One thousand years from now, aliens destroy Earth in fear of the Titan project. Some humans escape, becoming a downtrodden Diaspora, living in impoverished settlements. The mysterious Titan spacecraft also escapes, and its inventor has hidden it before dying. A spacecraft captain and its pilot, Korso and Akima, two humans, seek out Cale, the youthful son of the dead scientist and explain that he must help them find the Titan, which holds a mechanism to unite and save humanity. Cale refuses, but the arrival of the killer aliens persuades him to join Korso. Can he avoid his pursuers, know friend from foe, find the Titan, and embrace his humanity, a nature he has despised until now? Written by
Originally pitched as a live action film. See more »
Gune's speech patterns suddenly and inexplicably change for a handful of scenes in the middle of the movie. He goes from being completely articulate to pidgin English ("Why they not say goodbye to Gune?" etc.) By the end of the film he's speaking correctly again, just as suddenly and inexplicably. This shows the character's absent-minded personality. See more »
Visually Stimulating; entertains children and adults alike. *** (out of four)
TITAN A. E. / (2000) *** (out of four)
"Titan A.E." is like a giant looming over movie animation landscape; it is one of the most visually bracing family fantasy adventures to come down the pike in years. The film's animation is wonderfully spectacular, visually enticing and entirely convincing. Directors Don Bluth and Gary Goldman enthrall the audience with a sweeping sense of atmosphere and action. This is the kind of cartoon that is mature to the level in which the characters and set designs could have been replaced with live action filmmaking without changing the movie's perspective.
The production takes place twenty-eight years after the third millennium. Planet Earth has been demolished by a cruel species called the Drej, who fear the potential intelligence of the human race. Cale (voiced by Matt Damon) is a young man working as a space dump attendant who believes his father abandoned him when he was a child. Cale doesn't know it yet, but he holds the key to the survival of the human race with a genetically coded map on his hand showing the course to the hidden position of a special spacecraft called the Titan.
Cale meets a young woman named Akima (voiced by Drew Barrymore), who cherishes conventional memorabilia of her late planet. She and her captain, Korso (voiced by Bill Pullman), and the navigator, Gune (John Leguizamo), set out to locate the vital Titan before the evil Drej can exterminate it along with mankind's future hope of existence.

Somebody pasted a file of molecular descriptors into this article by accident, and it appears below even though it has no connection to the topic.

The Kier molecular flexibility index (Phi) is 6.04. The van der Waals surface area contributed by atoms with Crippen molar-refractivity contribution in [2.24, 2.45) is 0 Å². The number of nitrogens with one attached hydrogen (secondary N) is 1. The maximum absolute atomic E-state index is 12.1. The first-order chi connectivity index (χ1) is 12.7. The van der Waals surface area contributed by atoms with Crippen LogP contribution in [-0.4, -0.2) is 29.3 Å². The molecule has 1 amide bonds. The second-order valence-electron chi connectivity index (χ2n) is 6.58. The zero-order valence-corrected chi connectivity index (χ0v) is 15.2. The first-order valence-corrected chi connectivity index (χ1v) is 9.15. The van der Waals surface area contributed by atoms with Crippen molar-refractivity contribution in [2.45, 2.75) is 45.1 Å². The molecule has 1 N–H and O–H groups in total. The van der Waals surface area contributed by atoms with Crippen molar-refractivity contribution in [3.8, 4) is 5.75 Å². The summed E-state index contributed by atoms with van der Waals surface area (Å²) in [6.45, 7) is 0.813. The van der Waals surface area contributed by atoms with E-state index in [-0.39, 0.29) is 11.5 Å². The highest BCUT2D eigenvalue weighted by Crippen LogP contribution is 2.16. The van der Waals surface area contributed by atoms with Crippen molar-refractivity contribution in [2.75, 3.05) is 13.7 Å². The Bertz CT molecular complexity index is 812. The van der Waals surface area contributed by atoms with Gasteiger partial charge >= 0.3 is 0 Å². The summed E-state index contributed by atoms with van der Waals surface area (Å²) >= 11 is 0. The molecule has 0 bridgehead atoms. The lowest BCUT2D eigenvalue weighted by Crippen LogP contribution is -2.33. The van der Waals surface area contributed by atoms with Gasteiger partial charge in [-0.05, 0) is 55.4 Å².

Instead of our traditional, well-developed bad guy that posses serious threats to the protagonist's mission, in "Titan A.E." we receive something of a different sort: an underwritten alien race whose motives and backgrounds are unclear and undeveloped. The movie seems to know of this, however, therefore the film wisely switches villains in the second act. The story provides an interesting twist that supplies us with solid and comprehendible antagonism.
This movie's plot feels somewhat pieced together from previous science fiction fantasies like "Star Trek," "Star Wars," and "Lost in Space." John Whedon, Ben Edlund, and John August vividly detail a story that moves along steadily, but occasionally stalls to build momentum for the character's purpose for achieving goals. There is a scene on a spaceship holding Cale in captivity that feels trite and dual, but the film quickly rejuvenates itself with an exhilarating chase sequence. The film's plot would have been more involving if we knew more about the characters. They seem pretty interesting but we never really get to know them because the filmmakers were more concerned with special effects, a common misconception both animated and live action films.
This production is engaging and well animated; "Titan: After Earth" is smart to jolt a appropriate about of energy into its action scenes and contains sufficient amounts of style and wit to satisfy younger audiences as well to hold the attention of the older, more sophisticated viewers. It is not every day a cartoon is able to do that.
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